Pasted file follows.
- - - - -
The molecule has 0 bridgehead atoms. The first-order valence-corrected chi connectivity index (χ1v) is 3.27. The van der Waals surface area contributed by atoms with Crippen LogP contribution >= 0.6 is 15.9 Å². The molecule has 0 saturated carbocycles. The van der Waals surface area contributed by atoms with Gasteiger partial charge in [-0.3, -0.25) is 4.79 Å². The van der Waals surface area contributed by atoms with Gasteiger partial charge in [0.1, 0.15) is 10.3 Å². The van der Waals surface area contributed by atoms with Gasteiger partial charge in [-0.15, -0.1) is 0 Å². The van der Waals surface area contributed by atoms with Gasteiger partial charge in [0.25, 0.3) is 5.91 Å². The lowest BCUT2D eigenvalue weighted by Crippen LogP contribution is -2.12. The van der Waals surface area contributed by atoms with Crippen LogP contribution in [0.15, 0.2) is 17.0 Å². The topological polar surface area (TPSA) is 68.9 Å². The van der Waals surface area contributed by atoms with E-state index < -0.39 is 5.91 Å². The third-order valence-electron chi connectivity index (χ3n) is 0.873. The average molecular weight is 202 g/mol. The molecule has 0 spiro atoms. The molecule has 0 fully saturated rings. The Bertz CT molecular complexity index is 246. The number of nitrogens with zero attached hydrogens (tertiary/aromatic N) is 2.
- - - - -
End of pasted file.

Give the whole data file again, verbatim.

The molecule has 0 bridgehead atoms. The first-order valence-corrected chi connectivity index (χ1v) is 3.27. The van der Waals surface area contributed by atoms with Crippen LogP contribution >= 0.6 is 15.9 Å². The molecule has 0 saturated carbocycles. The van der Waals surface area contributed by atoms with Gasteiger partial charge in [-0.3, -0.25) is 4.79 Å². The van der Waals surface area contributed by atoms with Gasteiger partial charge in [0.1, 0.15) is 10.3 Å². The van der Waals surface area contributed by atoms with Gasteiger partial charge in [-0.15, -0.1) is 0 Å². The van der Waals surface area contributed by atoms with Gasteiger partial charge in [0.25, 0.3) is 5.91 Å². The lowest BCUT2D eigenvalue weighted by Crippen LogP contribution is -2.12. The van der Waals surface area contributed by atoms with Crippen LogP contribution in [0.15, 0.2) is 17.0 Å². The topological polar surface area (TPSA) is 68.9 Å². The van der Waals surface area contributed by atoms with E-state index < -0.39 is 5.91 Å². The third-order valence-electron chi connectivity index (χ3n) is 0.873. The average molecular weight is 202 g/mol. The molecule has 0 spiro atoms. The molecule has 0 fully saturated rings. The Bertz CT molecular complexity index is 246. The number of nitrogens with zero attached hydrogens (tertiary/aromatic N) is 2.